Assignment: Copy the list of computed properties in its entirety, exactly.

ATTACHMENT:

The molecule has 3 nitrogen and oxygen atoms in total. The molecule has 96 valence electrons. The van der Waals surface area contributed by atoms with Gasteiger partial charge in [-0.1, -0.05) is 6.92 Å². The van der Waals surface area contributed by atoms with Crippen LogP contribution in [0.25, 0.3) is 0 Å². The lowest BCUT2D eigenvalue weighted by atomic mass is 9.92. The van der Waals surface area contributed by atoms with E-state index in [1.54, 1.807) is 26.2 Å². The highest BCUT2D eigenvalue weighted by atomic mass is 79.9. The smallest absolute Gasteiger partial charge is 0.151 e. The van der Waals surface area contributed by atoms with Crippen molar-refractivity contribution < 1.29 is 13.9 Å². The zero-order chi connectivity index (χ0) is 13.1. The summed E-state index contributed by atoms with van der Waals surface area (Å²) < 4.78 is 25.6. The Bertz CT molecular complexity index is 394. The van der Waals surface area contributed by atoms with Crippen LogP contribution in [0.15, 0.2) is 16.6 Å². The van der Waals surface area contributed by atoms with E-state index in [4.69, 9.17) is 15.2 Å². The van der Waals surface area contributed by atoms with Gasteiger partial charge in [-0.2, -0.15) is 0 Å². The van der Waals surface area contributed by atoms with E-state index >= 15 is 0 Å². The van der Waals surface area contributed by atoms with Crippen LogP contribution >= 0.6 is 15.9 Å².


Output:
The molecule has 3 nitrogen and oxygen atoms in total. The molecule has 96 valence electrons. The van der Waals surface area contributed by atoms with Gasteiger partial charge in [-0.1, -0.05) is 6.92 Å². The van der Waals surface area contributed by atoms with Crippen LogP contribution in [0.25, 0.3) is 0 Å². The lowest BCUT2D eigenvalue weighted by atomic mass is 9.92. The van der Waals surface area contributed by atoms with E-state index in [1.54, 1.807) is 26.2 Å². The highest BCUT2D eigenvalue weighted by atomic mass is 79.9. The smallest absolute Gasteiger partial charge is 0.151 e. The van der Waals surface area contributed by atoms with Crippen molar-refractivity contribution < 1.29 is 13.9 Å². The zero-order chi connectivity index (χ0) is 13.1. The summed E-state index contributed by atoms with van der Waals surface area (Å²) < 4.78 is 25.6. The Bertz CT molecular complexity index is 394. The van der Waals surface area contributed by atoms with Crippen LogP contribution in [0.15, 0.2) is 16.6 Å². The van der Waals surface area contributed by atoms with E-state index in [4.69, 9.17) is 15.2 Å². The van der Waals surface area contributed by atoms with Gasteiger partial charge in [-0.2, -0.15) is 0 Å². The van der Waals surface area contributed by atoms with E-state index >= 15 is 0 Å². The van der Waals surface area contributed by atoms with Crippen LogP contribution >= 0.6 is 15.9 Å².